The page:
Tom Brady has looked more like an average quarterback rather than a three-time Super Bowl winner who is fourth in NFL history in career touchdown passes. And maybe for good reason.
He began the season without his three favorite targets from last season -- wide receiver Wes Welker and tight ends Rob Gronkowski and Aaron Hernandez. Then he lost the receiver who was signed in free agency to replace Welker -- Danny Amendola -- for four games because of injury.
All of a sudden, the Patriots quarterback has looked more normal than great, more human than hero.
In his past four games, Brady has thrown only two touchdowns, been intercepted four times and sacked 16 times. In each of those games, he has not had a passer rating higher than 74.7. In a 16-6 loss to the Cincinnati Bengals that began the four-game stretch, Brady had his NFL-record streak of 52 consecutive games with at least one touchdown pass ended.
But, despite numbers that look more like Brady Quinn and playing with two rookie receivers, Brady has the Patriots back atop the AFC East with a 6-2 record, on track to win their 10th division title in 11 years.
"That's what makes the great ones great," quarterback Ben Roethlisberger said. "He's found a way to win football games that are close and with guys no one has ever heard of. You admire someone like that."
The Patriots have been involved in six games this season decided by seven points or fewer, winning four of them. Last week, they came back from a 17-3 halftime deficit to beat the Miami Dolphins, 27-17.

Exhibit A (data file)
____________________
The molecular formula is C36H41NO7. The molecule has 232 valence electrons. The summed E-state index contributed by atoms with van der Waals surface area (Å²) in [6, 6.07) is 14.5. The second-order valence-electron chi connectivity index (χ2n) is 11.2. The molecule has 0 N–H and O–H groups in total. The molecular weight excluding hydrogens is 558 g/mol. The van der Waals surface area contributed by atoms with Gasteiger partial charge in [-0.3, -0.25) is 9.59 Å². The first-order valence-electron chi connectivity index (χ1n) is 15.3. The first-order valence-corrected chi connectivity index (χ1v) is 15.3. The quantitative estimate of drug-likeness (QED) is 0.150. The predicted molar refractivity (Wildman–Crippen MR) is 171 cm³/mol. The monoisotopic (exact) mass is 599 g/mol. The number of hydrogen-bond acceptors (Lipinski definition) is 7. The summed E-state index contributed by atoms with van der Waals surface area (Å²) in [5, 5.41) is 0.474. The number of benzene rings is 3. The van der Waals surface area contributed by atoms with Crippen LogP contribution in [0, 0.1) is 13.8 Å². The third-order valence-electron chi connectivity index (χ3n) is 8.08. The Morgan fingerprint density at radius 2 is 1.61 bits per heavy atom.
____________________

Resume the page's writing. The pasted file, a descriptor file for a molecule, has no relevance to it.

But, for a team that scored 30 or more points in 22 games since 2011, the Patriots have reached that 30-something number just once this season -- a 30-27 home victory against the New Orleans Saints three weeks ago.
"Are they winning? Yes," said cornerback William Gay, who leads the Steelers with five passes defensed. "It's the same thing to me. They got new guys, but once you have the same core people -- on the offensive line, the quarterback, the head coach -- it's tough to be different."
Some of Brady's struggles can be attributed to the learning curve of rookie receivers Aaron Dobson and Kenbrell Thompkins. They have combined for 49 catches, 658 yards and six touchdowns, but Brady has had to endure their mistakes and dropped passes.
Dobson, a second-round choice from Marshall, has seven dropped passes among his 26 catches, according to Pro Football Focus. His drop percentage of 21.21 is second highest in the league. Thompkins, an undrafted free agent from Cincinnati, has four drops among his 23 catches.
Compare that to the Steelers' two receivers -- Antonio Brown and Emmanuel Sanders. Each has been credited with just one drop by PFF. Brown, who leads the NFL with 56 catches, ranks third in the league with a catch percentage of 98.25; Sanders is sixth at 96.87 percent.
Only two receivers, Arizona's Larry Fitzgerald and Baltimore's Torrey Smith, have not been credited with a dropped pass in 2013.
Still, Dobson made the big catch against the Dolphins -- a 14-yard touchdown from Brady that started their second-half, 24-point comeback.